Terraform Cloud dynamic workspaces

published in: HashiCorp Infrastructure as a Service Date: December 15, 2020
Martin Buchleitner, Senior IT-Consultant

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Martin Buchleitner is a Senior IT-Consultant for Infralovers and for Commandemy. Twitter github LinkedIn

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Dynamic Workspaces with Hashicorp Terraform Cloud and Terraform Enterprise

At the time of writing this article ( terraform 0.14 ) providers cannot have dependencies. So we gonna assume the following use case for this article:

We want to create a gitlab instanace with a cloud provider. The desired state for this has to include the following requirements

  • Create a Gitlab instance based on a VM Template
  • Disable Signup
  • Disable AutoDevOps
  • Set project default visibility
  • Set a root password

As second requirement we want a desired state (customization) of our gitlab instance after some basic configuration stuff by

  • Create projects used as templates on forks
  • Create a number of users
    • with a certain prefix ( e.g. “git_user_XX” )
  • Set default values on user settings
    • password
    • email
    • project limit

Project Setup

We can seperate those desired state parts into 2 modules - or better said we are forced to seperate these into 2 terraform projects because providers cannot have dependencies. If those two desired state parts are within a single terraform projects, the plan phase will already fail because the terraform provider will try to interact with the gitlab instance which is not available at this time.

When running this tf-project on your local machine you are able to workaround this problem by using the -target option of terraform. The target option allows you to run parts of terraform code to create a certain resource with all its dependencies.

The target option is representing a workaround which can cause unexpected side-effects. Be aware that this option must be used carefully!!

In our current example we assume that each desired state is represented with a distinct module.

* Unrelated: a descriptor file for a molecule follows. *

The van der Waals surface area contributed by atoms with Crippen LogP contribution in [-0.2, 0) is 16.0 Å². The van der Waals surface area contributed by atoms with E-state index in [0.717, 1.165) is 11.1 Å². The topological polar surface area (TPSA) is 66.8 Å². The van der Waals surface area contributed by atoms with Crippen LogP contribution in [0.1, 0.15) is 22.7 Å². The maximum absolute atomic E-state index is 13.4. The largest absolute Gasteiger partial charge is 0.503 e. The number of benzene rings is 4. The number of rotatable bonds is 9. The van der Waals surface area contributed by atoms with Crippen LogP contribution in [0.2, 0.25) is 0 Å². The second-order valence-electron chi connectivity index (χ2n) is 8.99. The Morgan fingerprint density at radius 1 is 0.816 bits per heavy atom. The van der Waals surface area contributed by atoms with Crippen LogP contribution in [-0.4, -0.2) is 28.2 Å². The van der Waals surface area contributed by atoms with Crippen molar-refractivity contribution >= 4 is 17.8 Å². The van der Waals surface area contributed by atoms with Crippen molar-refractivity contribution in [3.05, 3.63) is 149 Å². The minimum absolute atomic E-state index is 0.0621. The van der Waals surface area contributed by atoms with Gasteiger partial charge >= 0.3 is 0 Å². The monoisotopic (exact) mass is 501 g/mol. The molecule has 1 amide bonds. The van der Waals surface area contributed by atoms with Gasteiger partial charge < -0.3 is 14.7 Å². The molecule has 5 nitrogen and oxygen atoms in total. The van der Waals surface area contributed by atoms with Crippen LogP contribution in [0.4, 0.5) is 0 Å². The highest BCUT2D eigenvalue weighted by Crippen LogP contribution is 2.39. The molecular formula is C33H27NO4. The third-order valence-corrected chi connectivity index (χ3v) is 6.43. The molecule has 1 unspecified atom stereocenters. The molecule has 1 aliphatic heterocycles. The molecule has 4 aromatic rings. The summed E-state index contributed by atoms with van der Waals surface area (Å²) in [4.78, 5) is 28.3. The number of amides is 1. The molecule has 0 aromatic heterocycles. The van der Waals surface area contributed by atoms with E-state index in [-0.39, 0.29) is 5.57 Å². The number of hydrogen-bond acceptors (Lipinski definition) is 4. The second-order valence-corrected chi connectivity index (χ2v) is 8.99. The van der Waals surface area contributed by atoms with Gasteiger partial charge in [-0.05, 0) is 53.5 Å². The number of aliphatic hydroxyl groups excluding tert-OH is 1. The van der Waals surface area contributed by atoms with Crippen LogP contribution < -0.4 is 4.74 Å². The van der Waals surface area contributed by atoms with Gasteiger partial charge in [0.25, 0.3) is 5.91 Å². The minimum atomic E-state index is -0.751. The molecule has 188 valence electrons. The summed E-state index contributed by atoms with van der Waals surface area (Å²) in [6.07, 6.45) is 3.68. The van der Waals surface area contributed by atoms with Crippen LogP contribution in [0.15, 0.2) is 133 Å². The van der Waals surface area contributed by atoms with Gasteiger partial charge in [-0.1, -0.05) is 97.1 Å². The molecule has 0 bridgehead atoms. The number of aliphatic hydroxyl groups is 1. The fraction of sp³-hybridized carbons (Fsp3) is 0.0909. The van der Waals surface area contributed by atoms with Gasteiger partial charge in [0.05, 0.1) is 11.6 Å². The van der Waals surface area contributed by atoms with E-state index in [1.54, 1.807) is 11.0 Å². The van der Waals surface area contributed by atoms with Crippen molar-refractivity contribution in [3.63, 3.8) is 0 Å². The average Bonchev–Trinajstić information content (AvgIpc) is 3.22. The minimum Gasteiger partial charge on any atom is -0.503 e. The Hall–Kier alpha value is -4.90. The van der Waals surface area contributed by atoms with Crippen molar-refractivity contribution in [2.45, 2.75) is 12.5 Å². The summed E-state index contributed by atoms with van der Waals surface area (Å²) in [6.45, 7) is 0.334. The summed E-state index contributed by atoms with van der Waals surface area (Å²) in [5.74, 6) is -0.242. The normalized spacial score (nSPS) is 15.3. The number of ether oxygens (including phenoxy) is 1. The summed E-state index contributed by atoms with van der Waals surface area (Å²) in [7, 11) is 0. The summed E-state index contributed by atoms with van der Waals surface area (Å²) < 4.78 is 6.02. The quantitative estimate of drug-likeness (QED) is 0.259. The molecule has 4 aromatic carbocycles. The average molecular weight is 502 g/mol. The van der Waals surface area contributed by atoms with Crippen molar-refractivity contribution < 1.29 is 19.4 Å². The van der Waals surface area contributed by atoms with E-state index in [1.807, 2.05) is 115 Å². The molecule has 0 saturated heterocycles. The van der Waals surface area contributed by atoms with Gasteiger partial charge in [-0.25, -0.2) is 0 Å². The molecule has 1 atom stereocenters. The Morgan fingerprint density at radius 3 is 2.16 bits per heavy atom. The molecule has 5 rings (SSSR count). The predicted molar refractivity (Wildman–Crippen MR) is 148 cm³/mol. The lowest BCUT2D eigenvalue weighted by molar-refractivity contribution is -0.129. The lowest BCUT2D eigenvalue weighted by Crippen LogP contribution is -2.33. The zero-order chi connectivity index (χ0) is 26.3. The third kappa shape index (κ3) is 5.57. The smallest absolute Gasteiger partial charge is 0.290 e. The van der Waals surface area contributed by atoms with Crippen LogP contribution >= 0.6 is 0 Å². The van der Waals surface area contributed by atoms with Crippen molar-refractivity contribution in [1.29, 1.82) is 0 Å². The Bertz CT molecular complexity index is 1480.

resource "random_password" "gitlab_root_password" {
  length           = 16
  special          = true
  override_special = "_%@"

module "gitlab_instance" {
    source = "modules/instance"
    hostname           = "gitlab"
    gitlab_version     = "13.1.4"
    domain             = "infralovers.com"
    auto_devops        = false
    signup             = false
    root_password      = random_password.gitlab_root_password.result

module "gitlab_customize" {
    source             = "modules/customize"
    hostname           = module.gitlab_instance.hostname
    domain             = module.gitlab_instance.domain
    users              = 20
    user_prefix        = "git_user"
    project_limit      = 5

So on your local machine you are able to run following commands:

terraform apply -auto-approve -target="module.gitlab_instance"

This will create the terraform instance and not interact with gitlab. And follwoing command will then run the customize module:

terraform apply -auto-approve

Terraform Cloud/Terraform Enterprise

But most likely switch to run your apply in Terraform Cloud or Terraform Enterprise to allow multiple users/administrators to interact with the terraform code and also have a verified handling of your terraform state.

In this case the -target Option is not available anymore and you need to use another solution to overcome this problem:

  • Trigger a run in a second workspace by run triggers
  • Dynamically create a workspace by terraform

Both solutions use the modules as seperate workspace. We gonna asume that these are in two subdirectories within an git repository.

Terraform Cloud Run Triggers

Terraform Cloud and Terraform Enterprise have the option of run triggers available. With these triggers you can trigger a run in another workspace or even workspaces. The option can be very handy in setups where resources are always available, but not in our exapmle.

In our example this option can create an invalid terraform state in the customize workspace which can only be fixed by deleting the workspace and recreate it. This terraform state can be created, when you destroy the gitlab instance before destroying the customize projects. In this case the customize state is still representing that n users were created in a gitlab instance, which is already not available anymore.

Dynamic Workspace Creation

To overcome this problem you can also use the Terraform Enterprise provider which is able to handle Terraform Cloud resources. In our use case we gonna create a workspace which calls the module from the example code above.

resource "tfe_workspace" "gitlab_customize" {
  name                  = "GitLab_customize"
  organization          = "Infralovers"
  auto_apply            = true
  file_triggers_enabled = true
  terraform_version     = "0.14.2"
  working_directory     = "customize"
  vcs_repo {
    identifier     = "infralovers/gitlab-setup"
    oauth_token_id = var.gitlab_oauth_token

The customize terraform code is now updated to:

data "terraform_remote_state" "gitlab" {
  backend = "remote"

  config = {
    organization = "Infralovers"
    workspaces = {
      name = "GitLab"
module "gitlab_customize" {
    source             = "modules/customize"
    hostname           = data.terraform_remote_state.gitlab.outputs.hostname
    domain             = data.terraform_remote_state.gitlab.outputs.domain
    users              = 20
    user_prefix        = "git_user"
    project_limit      = 5

In our example it is also ok to destroy the workspace which is used for customization because it is not necessary to delete users from a gitlab instance, which will be deleted a few seconds later.